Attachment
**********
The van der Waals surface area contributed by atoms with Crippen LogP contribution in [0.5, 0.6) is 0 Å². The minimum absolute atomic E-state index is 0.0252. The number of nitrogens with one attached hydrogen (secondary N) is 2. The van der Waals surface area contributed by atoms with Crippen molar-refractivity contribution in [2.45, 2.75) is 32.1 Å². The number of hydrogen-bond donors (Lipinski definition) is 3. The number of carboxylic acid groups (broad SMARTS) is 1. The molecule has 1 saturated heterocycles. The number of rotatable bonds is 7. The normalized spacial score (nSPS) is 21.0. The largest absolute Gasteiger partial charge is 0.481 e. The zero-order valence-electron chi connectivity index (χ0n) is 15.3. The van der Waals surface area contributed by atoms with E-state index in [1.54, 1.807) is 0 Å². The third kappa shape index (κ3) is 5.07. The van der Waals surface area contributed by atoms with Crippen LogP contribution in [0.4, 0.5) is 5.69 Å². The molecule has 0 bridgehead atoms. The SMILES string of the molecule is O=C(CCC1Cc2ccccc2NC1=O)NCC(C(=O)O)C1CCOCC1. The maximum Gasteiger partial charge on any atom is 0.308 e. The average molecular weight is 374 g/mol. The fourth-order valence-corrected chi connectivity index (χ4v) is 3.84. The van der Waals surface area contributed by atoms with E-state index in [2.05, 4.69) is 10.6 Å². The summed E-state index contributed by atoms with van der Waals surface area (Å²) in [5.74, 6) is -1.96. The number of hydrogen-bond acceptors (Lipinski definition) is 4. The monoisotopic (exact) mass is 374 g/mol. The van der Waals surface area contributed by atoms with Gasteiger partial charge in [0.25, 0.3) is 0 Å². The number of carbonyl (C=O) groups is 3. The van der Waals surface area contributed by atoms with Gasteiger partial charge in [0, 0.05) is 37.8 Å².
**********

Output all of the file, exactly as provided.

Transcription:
The van der Waals surface area contributed by atoms with Crippen LogP contribution in [0.5, 0.6) is 0 Å². The minimum absolute atomic E-state index is 0.0252. The number of nitrogens with one attached hydrogen (secondary N) is 2. The van der Waals surface area contributed by atoms with Crippen molar-refractivity contribution in [2.45, 2.75) is 32.1 Å². The number of hydrogen-bond donors (Lipinski definition) is 3. The number of carboxylic acid groups (broad SMARTS) is 1. The molecule has 1 saturated heterocycles. The number of rotatable bonds is 7. The normalized spacial score (nSPS) is 21.0. The largest absolute Gasteiger partial charge is 0.481 e. The zero-order valence-electron chi connectivity index (χ0n) is 15.3. The van der Waals surface area contributed by atoms with E-state index in [1.54, 1.807) is 0 Å². The third kappa shape index (κ3) is 5.07. The van der Waals surface area contributed by atoms with Crippen LogP contribution in [0.4, 0.5) is 5.69 Å². The molecule has 0 bridgehead atoms. The SMILES string of the molecule is O=C(CCC1Cc2ccccc2NC1=O)NCC(C(=O)O)C1CCOCC1. The maximum Gasteiger partial charge on any atom is 0.308 e. The average molecular weight is 374 g/mol. The fourth-order valence-corrected chi connectivity index (χ4v) is 3.84. The van der Waals surface area contributed by atoms with E-state index in [2.05, 4.69) is 10.6 Å². The summed E-state index contributed by atoms with van der Waals surface area (Å²) in [5.74, 6) is -1.96. The number of hydrogen-bond acceptors (Lipinski definition) is 4. The monoisotopic (exact) mass is 374 g/mol. The van der Waals surface area contributed by atoms with Gasteiger partial charge in [0.25, 0.3) is 0 Å². The number of carbonyl (C=O) groups is 3. The van der Waals surface area contributed by atoms with Gasteiger partial charge in [0, 0.05) is 37.8 Å².